BCA, Mandiri loans grow above industry average
Paper Edition | Page: 13
PT Bank Central Asia (BBCA), Indonesia’s largest lender by market value and No. 1 private bank in the country, saw its lending grow by more than 41 percent in June from a year earlier, but expects the trend to slow by the end of this year, according to a top executive.
The nation’s largest bank by assets, state-owned PT Bank Mandiri (BMRI), also booked high loan growth of above 28 percent at the end of the first half versus the same period last year, due to soaring demand from its micro customers as well as small and medium enterprises (SMEs).
Commercial banks in the country grew lending by an average of almost 28 percent in June, compared with 24.5 percent at the end of last year. Bank Indonesia (BI) Governor Darmin Nasution brushed off concerns of overheating, saying that the credit growth is mainly for productive investment purposes and therefore would support the country’s overall economic growth.
“Generally, loan growth is quite high. But there may be a little bit of a slow down in the second half of this year. Therefore, we do not revise our lending target at Rp 245 trillion (US$25.97 billion) at the end of this year,” BCA chief executive officer (CEO) Jahja Setiaatmadja told The Jakarta Post over the weekend.
BCA targeted its lending to grow 21.3 percent this year from an outstanding of Rp 202 trillion last year. As of June, the bank has Rp 226 trillion loans outstanding, Jahja said, meaning that BCA has disbursed Rp 24 trillion credit so far this year, representing a 11 percent growth year-to-date.
BCA, which has seen aggressive growth in consumer loans, has anticipated a drop in its automotive and housing loans by below 10 percent this year after an implementation of tighter down payment requirement on mortgage and automotive credits for banks and multifinancing.
Meanwhile, Bank Mandiri has been seeing a sharp increase in micro lending, having jumped 70 percent in June this year from a year earlier, chief financial officer (CFO) Pahala N. Mansury told the Post.
“The quality of the assets [credit] also remained manageable,” Pahala said without disclosing the non-performing loan (NPL) ratio, which reflects the number of a bank’s bad loans in comparison to its overall outstanding loans.
Commercial banks’ average NPL remained manageable at below BI’s 5 percent threshold as of June this year, governor Darmin has said.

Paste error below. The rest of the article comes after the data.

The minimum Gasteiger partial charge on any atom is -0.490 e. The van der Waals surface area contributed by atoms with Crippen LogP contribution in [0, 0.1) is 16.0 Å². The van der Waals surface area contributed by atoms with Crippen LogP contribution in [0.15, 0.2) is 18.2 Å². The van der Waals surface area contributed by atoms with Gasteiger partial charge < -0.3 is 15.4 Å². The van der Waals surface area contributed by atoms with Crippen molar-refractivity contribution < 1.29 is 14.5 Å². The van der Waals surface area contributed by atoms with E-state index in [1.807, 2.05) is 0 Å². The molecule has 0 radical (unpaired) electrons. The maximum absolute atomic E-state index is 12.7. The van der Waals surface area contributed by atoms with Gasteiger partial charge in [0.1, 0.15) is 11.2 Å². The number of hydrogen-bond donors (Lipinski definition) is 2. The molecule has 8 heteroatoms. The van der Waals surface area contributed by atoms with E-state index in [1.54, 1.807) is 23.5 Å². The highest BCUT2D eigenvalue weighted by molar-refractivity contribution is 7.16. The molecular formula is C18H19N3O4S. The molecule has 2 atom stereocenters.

“Banking system stability remains manageable, followed by increasing intermediary function in support of financing economic activities in the country,” BI said in a recent note.
High growth in bank lending shows that the domestic economy remains robust in Southeast Asia’s largest economy, which relies heavily on domestic consumption, amidst an export slowdown that pressures national economic growth against the backdrop of weakening global demand.
“Concern over a deteriorating domestic economy may be overstated, as domestic demand — for example, consumption and investment — is still holding up. This is also reflected in the stronger pace of credit growth by 26.3 percent year-on-year in May, with investment credit dominating growth,” Bank Danamon economists Dian Ayu Yustina and Anton Gunawan wrote.
Indonesia’s economy may grow between 6.1 and 6.5 percent this year, according to central bank and government estimates.
International Monetary Fund chief Christine Lagarde, during her recent visit, and the World Bank’s (WB) quarterly report, however, warned Indonesia that the crisis in Europe might dampen demand, thus slowing the country’s growth.
In its reports the WB cut its annual economic growth forecast for Indonesia to 6 percent this year and to 6.4 percent for 2013, assuming the current global economic slowdown would continue.
However, the growth rate might drop to as low as 3.8 percent in a worst-case scenario of a severe global downturn, the report said.
Selected comments will be published in the Readers’ Forum page of our print newspaper.